# But what is Artificial Intelligence anyway?

### The no-BS introduction to the field of Artificial Intelligence you didn't know you wanted.

This article is part of my upcoming book

The Science of Computation, a journey across all of computer science, suitable for all readers. You can get an early access now with a 50% discount.

Artificial Intelligence is a loosely defined field in Computer Science, that deals with making computers solve, either entirely or at least partially, some of the most challenging problems we know. Some examples of the problems we tackle with AI are proving theorems, navigating complex worlds, crafting optimal schedules, or understanding and creating pictures and text.

As you can see, these problems are varied and vague. The one unifying factor of all these tasks is that we donโt know of any guaranteed strategy to make a computer solve them both effectively and efficiently, so what can we do about them?

This article is the first of a short introductory series to the field of Artificial Intelligence, what is it about, when is it useful, and why it matters.

Letโs start with the basics. At the bottom of any working piece of software, there are often many *algorithms*. An algorithm, for the purposes of this post, is just a series of very well-defined instructions that a computer can follow to solve a concrete problem.1

For example, if you want to sort a list of numbers, the easiest way to do it is to scan the list to find the smallest one, put it at the beginning of the list, and repeat until no elements are left unsorted. This is a rather slow, but certain way to sort any list of numbers, regardless of its size and content. And we have many other such algorithms, that work better or worse in specific circumstances. Sorting, thus, is mostly a solved problem.2

Solving a problem in Computer Science usually means finding a well-designed algorithm that we can formally prove works both reliably and fast.3 The kind of algorithms that are used throughout the vast majority of software deployed today: e.g., searching for some specific items in a database, sorting and grouping objects based on some criteria, or solving some fancy equations.

We have plenty of those algorithms for plenty of areas in Computer Science, but there are at least two broad areas of problems so hard, that we donโt have any good solutions.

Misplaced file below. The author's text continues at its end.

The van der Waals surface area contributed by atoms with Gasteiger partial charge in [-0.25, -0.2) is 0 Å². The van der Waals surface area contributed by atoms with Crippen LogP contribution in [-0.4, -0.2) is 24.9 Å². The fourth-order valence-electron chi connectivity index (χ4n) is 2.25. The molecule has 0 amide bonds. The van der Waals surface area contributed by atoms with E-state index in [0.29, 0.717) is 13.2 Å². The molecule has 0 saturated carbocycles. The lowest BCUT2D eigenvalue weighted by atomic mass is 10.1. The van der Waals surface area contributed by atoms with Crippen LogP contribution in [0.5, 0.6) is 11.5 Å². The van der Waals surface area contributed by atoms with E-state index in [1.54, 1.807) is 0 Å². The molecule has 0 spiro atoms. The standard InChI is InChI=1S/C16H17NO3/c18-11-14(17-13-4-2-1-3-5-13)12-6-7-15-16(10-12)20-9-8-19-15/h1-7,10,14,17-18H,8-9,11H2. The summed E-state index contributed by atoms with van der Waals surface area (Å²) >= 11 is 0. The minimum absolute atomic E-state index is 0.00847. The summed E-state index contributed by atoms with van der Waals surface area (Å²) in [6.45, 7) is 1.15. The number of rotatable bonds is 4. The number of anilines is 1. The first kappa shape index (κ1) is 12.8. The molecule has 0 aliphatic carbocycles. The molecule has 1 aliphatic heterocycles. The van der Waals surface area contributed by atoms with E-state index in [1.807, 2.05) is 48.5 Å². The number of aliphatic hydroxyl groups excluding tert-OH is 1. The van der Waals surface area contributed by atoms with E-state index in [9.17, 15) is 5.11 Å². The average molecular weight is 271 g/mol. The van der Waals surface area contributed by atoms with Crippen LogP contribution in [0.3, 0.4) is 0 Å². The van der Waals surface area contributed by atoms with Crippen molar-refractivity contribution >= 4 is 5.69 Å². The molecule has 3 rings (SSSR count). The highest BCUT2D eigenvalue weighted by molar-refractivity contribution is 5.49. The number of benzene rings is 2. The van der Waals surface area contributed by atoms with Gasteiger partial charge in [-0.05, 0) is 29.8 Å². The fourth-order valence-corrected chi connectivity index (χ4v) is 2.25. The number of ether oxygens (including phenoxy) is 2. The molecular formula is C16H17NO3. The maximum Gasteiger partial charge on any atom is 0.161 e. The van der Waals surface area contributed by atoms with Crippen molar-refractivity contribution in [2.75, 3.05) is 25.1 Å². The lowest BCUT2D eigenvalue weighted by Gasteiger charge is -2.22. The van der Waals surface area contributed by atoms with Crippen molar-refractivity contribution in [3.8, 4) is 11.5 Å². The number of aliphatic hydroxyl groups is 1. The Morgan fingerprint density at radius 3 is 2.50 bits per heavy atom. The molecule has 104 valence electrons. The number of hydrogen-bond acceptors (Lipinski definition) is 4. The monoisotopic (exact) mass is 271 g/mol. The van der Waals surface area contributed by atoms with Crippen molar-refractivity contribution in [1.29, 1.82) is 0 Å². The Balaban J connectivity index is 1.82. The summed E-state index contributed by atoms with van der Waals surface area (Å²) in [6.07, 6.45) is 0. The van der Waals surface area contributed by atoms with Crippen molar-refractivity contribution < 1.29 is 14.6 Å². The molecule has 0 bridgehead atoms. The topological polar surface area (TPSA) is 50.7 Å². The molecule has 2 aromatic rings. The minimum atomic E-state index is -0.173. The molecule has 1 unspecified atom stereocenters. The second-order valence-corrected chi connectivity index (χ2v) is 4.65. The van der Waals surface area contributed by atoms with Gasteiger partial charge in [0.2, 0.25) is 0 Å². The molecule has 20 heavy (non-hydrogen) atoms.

## Solving problems with AI

The first area concerns those problems that we believe are *intractable*. These are problems most experts believe simply canโt be solved efficiently, or at the very least, no one in Computer Science has a freaking clue if they can. We even have a fancy name for them: NP-Hard.

The gist of NP-Hard problems is that, if you solve just one of them efficiently, you would solve a huge number of other problems touching all areas of Computer Science, problems that hundreds of thousands of computer scientists have attempted to solve efficiently for decades.

One of the most popular examples, and probably the oldest, is the Travelling Salesman Problem (or TSP for short). In a common variation of the TSP, youโre given a bunch of cities connected by roads with some associated cost (maybe the traveling distance, or the price of a plane ticket). You have to visit all cities exactly once while minimizing the total cost of the tour.

The most intuitive solution is probably just going to the nearest city, and from there to the next nearest, and so on. This is called a โgreedy strategyโ and, as most grandmas know, it can be catastrophically bad.

There are exact solutions, of course. The easiest (and slowest) one consists in enumerating all possible tours and selecting the one with the lowest cost, what in CS-lingo we call a โbrute force searchโ. Thing is, in general, no other strategy has been found that always gives you the best tour and that is qualitatively better (in terms of computational performance) than brute forcing it.4

What can we do in these cases? When no exact and fast algorithm can be found, we have to sacrifice either correctness or performance. Since weโre almost always interested in performance, we end up designing โapproximateโ solutions: solutions that are good enough, given the time and memory constraints we have. This is the realm of *search algorithms*.

The second area of hard problems involves problems that are *unstructured.* These may be worse than NP-Hard, in a sense: they have so little structure that we have no idea where to even begin a brute search.

Many of the problems in this domain are related to perception: e.g., how to distinguish a face in a photograph; others are related to higher cognitive functions that are equally opaque to our own minds, e.g., how to translate a text into another language, changing the actual words, but keeping the semantics, intentions, and style of the author; and others deal with many variables that have complex and hard to understand interactions, e.g., which are the best movies to recommend a given person.